2007-10-29
2007-01-4082
In order to clarify future automobile technologies and fuel qualities to improve air quality, second phase of Japan Clean Air Program (JCAPII) had been conducted from 2002 to 2007. Predicting improvement in air quality that might be attained by introducing new emission control technologies and determining fuel qualities required for the technologies is one of the main issues of this program. Unregulated material WG of JCAPII had studied unregulated emissions from gasoline and diesel engines. Eight gaseous hydrocarbons (HC), four Aldehydes and three polycyclic aromatic hydrocarbons (PAHs) were evaluated as unregulated emissions. Specifically, emissions of the following components were measured: 1,3-Butadiene, Benzene, Toluene, Xylene, Ethylbenzene, 1,3,5-Trimethyl-benzene, n-Hexane, Styrene as gaseous HCs, Formaldehyde, Acetaldehyde, Acrolein, Benzaldehyde as Aldehydes, and Benzo(a)pyrene, Benzo(b)fluoranthene, Benzo(k)fluoranthene as PAHs.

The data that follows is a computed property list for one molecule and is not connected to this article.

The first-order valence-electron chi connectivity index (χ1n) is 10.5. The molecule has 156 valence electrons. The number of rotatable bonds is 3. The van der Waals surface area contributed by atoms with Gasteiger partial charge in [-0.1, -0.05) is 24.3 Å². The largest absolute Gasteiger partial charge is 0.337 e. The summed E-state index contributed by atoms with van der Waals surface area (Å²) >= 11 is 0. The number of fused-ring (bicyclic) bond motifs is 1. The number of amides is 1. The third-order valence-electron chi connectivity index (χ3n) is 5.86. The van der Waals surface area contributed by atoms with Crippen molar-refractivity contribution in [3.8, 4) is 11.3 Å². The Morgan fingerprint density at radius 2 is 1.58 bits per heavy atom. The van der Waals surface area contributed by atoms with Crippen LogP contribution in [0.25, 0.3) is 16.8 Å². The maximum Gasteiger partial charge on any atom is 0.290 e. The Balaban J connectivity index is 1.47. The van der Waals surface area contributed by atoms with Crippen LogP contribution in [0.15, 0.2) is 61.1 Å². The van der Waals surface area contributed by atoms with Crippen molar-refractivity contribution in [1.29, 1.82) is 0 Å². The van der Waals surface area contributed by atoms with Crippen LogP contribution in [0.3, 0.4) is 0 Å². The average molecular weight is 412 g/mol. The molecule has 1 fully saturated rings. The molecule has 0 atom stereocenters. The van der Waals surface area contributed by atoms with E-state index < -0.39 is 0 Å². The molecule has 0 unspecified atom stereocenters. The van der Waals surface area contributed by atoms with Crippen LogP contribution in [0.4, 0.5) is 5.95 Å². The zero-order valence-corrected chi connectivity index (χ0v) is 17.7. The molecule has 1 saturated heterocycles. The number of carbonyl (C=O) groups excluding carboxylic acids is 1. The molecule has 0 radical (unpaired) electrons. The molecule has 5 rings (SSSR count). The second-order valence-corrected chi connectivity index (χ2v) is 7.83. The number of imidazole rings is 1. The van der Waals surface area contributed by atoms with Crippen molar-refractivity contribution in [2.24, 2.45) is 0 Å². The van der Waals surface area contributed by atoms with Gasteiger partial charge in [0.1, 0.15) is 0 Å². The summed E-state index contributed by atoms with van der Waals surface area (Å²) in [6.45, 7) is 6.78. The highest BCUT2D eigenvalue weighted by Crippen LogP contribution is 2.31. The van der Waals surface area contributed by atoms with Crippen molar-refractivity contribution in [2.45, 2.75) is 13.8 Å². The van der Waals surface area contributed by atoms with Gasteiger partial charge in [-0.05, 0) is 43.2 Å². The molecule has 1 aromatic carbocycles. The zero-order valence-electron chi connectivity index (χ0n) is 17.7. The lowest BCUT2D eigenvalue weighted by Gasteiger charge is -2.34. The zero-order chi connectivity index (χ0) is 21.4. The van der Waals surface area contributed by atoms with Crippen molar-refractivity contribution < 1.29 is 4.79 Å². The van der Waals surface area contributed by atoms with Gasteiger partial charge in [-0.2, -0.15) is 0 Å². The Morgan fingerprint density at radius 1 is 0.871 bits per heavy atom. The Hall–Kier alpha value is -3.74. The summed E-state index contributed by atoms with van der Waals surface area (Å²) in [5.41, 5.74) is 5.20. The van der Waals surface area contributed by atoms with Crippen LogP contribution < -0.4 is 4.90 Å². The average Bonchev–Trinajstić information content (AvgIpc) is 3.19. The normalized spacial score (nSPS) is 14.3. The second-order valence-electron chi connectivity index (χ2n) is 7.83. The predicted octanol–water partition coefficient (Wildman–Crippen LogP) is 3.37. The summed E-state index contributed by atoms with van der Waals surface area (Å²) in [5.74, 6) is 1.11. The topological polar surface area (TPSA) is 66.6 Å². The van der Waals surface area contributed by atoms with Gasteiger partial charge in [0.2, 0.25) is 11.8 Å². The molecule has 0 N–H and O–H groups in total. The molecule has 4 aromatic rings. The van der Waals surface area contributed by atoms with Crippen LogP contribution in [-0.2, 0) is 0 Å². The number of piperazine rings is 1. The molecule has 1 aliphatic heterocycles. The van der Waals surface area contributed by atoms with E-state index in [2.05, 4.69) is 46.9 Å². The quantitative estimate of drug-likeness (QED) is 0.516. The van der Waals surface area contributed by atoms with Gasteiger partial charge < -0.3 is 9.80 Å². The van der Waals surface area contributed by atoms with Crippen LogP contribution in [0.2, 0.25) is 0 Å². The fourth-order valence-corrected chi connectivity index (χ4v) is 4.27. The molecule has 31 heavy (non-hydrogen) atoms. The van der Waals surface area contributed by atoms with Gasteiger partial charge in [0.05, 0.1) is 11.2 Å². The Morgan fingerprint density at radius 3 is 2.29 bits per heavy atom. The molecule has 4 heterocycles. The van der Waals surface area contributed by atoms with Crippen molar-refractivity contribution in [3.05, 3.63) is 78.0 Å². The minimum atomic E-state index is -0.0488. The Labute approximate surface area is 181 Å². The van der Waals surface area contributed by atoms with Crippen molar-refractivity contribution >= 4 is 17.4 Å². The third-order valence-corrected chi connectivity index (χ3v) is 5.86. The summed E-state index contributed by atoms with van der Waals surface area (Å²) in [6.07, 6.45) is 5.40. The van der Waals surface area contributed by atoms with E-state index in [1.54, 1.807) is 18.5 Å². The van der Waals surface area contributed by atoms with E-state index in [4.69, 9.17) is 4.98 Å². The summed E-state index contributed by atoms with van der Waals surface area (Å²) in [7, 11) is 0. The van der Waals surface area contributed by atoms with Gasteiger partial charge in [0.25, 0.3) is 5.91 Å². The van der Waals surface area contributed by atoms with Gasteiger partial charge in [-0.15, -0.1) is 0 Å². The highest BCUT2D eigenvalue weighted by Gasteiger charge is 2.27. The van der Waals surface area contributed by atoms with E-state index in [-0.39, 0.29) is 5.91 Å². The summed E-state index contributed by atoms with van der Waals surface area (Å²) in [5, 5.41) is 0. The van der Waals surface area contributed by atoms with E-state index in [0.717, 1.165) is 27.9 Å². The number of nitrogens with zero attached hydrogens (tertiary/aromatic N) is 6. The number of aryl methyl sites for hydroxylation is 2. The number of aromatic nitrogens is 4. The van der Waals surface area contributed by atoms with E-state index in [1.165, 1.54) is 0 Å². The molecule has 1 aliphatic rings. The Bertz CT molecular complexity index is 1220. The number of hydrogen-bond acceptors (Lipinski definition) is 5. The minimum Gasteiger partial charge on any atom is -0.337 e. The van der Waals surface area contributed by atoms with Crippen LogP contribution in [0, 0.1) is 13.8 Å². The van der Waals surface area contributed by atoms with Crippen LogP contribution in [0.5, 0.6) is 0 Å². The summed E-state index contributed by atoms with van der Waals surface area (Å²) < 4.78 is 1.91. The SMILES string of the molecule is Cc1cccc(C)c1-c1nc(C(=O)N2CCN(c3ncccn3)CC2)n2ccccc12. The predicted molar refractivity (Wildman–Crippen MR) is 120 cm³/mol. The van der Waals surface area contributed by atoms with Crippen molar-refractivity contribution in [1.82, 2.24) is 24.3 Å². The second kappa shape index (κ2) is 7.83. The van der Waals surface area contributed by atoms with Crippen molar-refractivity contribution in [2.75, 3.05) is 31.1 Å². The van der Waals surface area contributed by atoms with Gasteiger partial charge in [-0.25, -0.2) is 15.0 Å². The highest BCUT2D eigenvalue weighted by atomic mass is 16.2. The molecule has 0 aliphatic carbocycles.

Technical Paper

Impact of Oil-derived Sulfur and Phosphorus on Diesel NOx Storage Reduction Catalyst - JCAP II Oil WG Report

2006-10-16
2006-01-3312
Emission regulations for diesel-powered vehicles have been gradually tightening. Installation of after-treatment devices such as diesel particulate filters (DPF), NOx storage reduction (NSR) catalysts, and so on is indispensable to satisfy rigorous limits of particulate matter (PM) and nitrogen oxides (NOx). Japan Clean Air Program II Oil Working Group (JCAPII Oil WG) has been investigating the effect of engine oil on advanced diesel after-treatment devices. First of all, we researched the impact of oil-derived ash on continuous regeneration-type diesel particulate filter (CR-DPF), and already reported that the less sulfated ash in oil gave rise to lower pressure drop across CR-DPF [1]. In this paper, impact of oil-derived sulfur and phosphorus on NSR catalyst was investigated using a 4L direct injection common-rail diesel engine with turbo-intercooler. This engine equipped with NSR catalyst meets the Japanese new short-term emission regulations.
Technical Paper

A Study on the Mechanism of Lubricating Oil Consumption of Diesel Engines - 4th Report: The Measurement of Oil Pressure Under the Piston Oil Ring -

2006-10-16
2006-01-3440